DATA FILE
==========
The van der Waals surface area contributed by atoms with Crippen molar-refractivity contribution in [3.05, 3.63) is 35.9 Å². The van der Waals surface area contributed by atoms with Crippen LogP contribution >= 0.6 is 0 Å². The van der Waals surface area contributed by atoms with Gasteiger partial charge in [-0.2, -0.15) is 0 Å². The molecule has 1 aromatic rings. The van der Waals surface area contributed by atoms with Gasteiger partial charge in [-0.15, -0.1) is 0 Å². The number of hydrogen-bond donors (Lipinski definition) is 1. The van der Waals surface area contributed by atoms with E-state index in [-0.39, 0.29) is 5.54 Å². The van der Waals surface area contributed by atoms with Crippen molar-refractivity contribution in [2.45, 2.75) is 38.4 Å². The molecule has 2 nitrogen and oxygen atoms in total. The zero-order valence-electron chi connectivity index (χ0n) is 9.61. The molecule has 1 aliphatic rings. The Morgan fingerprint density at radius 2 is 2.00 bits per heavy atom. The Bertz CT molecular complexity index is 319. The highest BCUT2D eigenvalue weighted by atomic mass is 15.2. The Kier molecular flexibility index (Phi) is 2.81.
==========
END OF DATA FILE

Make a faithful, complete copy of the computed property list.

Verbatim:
The van der Waals surface area contributed by atoms with Crippen molar-refractivity contribution in [3.05, 3.63) is 35.9 Å². The van der Waals surface area contributed by atoms with Crippen LogP contribution >= 0.6 is 0 Å². The van der Waals surface area contributed by atoms with Gasteiger partial charge in [-0.2, -0.15) is 0 Å². The molecule has 1 aromatic rings. The van der Waals surface area contributed by atoms with Gasteiger partial charge in [-0.15, -0.1) is 0 Å². The number of hydrogen-bond donors (Lipinski definition) is 1. The van der Waals surface area contributed by atoms with E-state index in [-0.39, 0.29) is 5.54 Å². The van der Waals surface area contributed by atoms with Crippen molar-refractivity contribution in [2.45, 2.75) is 38.4 Å². The molecule has 2 nitrogen and oxygen atoms in total. The zero-order valence-electron chi connectivity index (χ0n) is 9.61. The molecule has 1 aliphatic rings. The Morgan fingerprint density at radius 2 is 2.00 bits per heavy atom. The Bertz CT molecular complexity index is 319. The highest BCUT2D eigenvalue weighted by atomic mass is 15.2. The Kier molecular flexibility index (Phi) is 2.81.